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Contractor fined in bribery scheme
Fort Myer Construction faces loss of government road projects as penalty
(Published April 21, 2003)
By KATHRYN SINZINGER
City officials are considering whether to temporarily bar District-based Fort Myer Construction Corp. from receiving new government contracts after the company pleaded guilty to bribing D.C. workers who then inflated the cost of several road construction projects.
U.S. District Court Judge Colleen K. Kotelly ordered the company on April 8 to pay nearly $1 million in criminal and civil fines, plus restitution to the Federal Highway Administration, for its part in the conspiracy that involved nine D.C. Department of Public Works employees from 1995 through March 1998. All nine DPW workers pleaded guilty and were dismissed from their jobs; six are awaiting sentencing later this year.
Fort Myer, headquartered near Fort Lincoln in Northeast Washington, currently serves as prime contractor on 24 D.C. road projects, valued at about $113 million. About 40 percent of the federal funds currently committed to D.C. road contracts are slated to flow to Fort Myer.
One Fort Myer employee, asphalt superintendent Antonio C. Bras, was indicted by a federal grand jury earlier this year on 15 felony counts for his alleged role in the conspiracy. A company spokesman said Bras is no longer employed by Fort Myer, although the company’s Web site still listed "Tony Bras" as a superintendent on April 20.
Janice Bolt, a spokesman for the D.C. government’s Office of Contracting and Procurement, said officials are "preparing paper on the Fort Myer case" but declined to discuss the anticipated actions against the company.
Under D.C. law, Fort Myer could be suspended from doing business with the government for up to one year or barred from further contracting with the government for up to three years. Any such action could be appealed by the company to the city’s Contract Appeals Board. Bolt said the city does not consider contract bids from companies that have been suspended or debarred, even if the contracts would be executed after the penalty period ends.
Christopher M. Kerns, vice president and general counsel for Fort Myer, said the guilty plea that he signed March 10 on the company’s behalf and the resultant fine will "absolutely not" affect his company’s ability to complete its existing contracts with the D.C. government. Among the company’s current projects are the reconstruction of upper 16th Street NW, rehabilitation of the Anacostia Freeway, local street upgrades in Wards 2 and 6, and rehabilitation of three bridges over Oxon Run in Ward 8.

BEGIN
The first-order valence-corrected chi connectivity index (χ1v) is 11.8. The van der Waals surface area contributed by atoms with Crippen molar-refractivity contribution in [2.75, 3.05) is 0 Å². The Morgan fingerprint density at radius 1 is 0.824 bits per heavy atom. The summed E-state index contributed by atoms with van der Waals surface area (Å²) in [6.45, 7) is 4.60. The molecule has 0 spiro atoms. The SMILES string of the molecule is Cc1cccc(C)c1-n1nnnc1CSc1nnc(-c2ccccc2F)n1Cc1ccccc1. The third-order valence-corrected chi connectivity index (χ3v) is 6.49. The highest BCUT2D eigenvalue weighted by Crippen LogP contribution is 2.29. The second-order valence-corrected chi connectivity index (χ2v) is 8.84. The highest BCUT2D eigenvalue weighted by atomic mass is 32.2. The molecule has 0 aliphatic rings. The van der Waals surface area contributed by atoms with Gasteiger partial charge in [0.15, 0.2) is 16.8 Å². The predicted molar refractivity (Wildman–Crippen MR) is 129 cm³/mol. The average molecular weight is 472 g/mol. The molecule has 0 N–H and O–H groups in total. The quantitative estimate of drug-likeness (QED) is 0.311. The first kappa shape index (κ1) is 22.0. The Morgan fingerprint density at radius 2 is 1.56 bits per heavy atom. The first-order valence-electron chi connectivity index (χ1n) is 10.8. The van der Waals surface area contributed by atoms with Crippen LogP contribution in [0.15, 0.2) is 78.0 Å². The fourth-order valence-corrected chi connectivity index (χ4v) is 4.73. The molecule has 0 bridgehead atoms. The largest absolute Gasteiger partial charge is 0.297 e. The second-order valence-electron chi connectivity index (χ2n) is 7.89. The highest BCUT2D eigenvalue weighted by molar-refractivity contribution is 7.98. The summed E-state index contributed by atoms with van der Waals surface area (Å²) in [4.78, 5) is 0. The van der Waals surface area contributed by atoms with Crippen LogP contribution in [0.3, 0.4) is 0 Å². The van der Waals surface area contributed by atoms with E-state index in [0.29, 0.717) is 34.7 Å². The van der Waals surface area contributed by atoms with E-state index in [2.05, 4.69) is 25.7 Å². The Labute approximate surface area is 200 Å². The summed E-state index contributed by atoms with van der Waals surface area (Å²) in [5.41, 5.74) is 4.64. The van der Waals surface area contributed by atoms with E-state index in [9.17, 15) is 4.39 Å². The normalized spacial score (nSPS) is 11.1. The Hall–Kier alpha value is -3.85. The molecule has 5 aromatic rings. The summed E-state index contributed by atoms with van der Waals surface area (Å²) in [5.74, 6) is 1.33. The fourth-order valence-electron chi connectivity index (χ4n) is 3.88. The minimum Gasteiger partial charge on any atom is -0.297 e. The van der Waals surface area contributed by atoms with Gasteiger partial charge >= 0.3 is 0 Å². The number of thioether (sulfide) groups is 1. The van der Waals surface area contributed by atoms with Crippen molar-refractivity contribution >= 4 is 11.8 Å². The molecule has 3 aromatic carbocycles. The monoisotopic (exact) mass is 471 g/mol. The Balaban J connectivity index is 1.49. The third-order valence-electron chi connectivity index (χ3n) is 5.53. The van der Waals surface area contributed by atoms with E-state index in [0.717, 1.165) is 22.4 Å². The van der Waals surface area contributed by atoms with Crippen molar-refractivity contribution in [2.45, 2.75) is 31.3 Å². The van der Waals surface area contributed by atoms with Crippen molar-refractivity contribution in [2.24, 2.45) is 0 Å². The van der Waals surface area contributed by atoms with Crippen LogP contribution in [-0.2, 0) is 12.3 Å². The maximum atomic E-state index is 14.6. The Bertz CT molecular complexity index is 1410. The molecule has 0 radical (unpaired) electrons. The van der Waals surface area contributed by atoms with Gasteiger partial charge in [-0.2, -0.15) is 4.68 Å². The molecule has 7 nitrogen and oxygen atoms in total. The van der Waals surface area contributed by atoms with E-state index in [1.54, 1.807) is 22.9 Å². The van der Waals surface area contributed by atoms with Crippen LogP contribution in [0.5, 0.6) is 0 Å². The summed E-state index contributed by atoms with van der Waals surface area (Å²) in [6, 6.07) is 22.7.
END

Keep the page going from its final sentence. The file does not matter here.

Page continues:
Bolt said she, too, anticipates that "contracts currently in process will continue until completion."
Kerns sought to minimize the impact of his company’s guilty plea during a telephone interview with The Common Denominator on April 19. He said he hopes any "debarment proceedings will take into account the relatively minor nature of what has happened," with $300,000 in asphalt overbillings representing less than 1 percent of the company’s total revenue during the period involved in the conspiracy.
Fort Myer entered the asphalt business in July 1995 when it purchased a company called District Paving and hired its management and employees and a minority owner of District Paving to serve as vice president of Fort Myer’s newly created asphalt division, according to documents in the federal court case.
A "statement of the offense" signed by Kerns as part of the company’s guilty plea names Tony Bras as the "agent and employee" of Fort Myer who paid $100 or $200 in cash bribes to various city engineers and inspectors to accept false asphalt tickets "while knowing full well that [Fort Myer] did not deliver or otherwise use any of the asphalt set forth in these tickets which related to federal-aid contracts."
Kerns told The Common Denominator that Fort Myer "acquired an organization that, unfortunately, had some bad apples."
"We think we’ve done the responsible thing," he said. "We just want to move forward."
In addition to the 24 D.C. road contracts on which Fort Myer is the prime contractor, Kerns said his company also serves as an asphalt supplier and subcontractor to many other companies that have road contracts with the D.C. government.
"We have two asphalt plants and 13 asphalt crews," Kerns said. "Take us out of the market and this city is gulping hard and our 600 employees are gulping hard."
Copyright 2003, The Common Denominator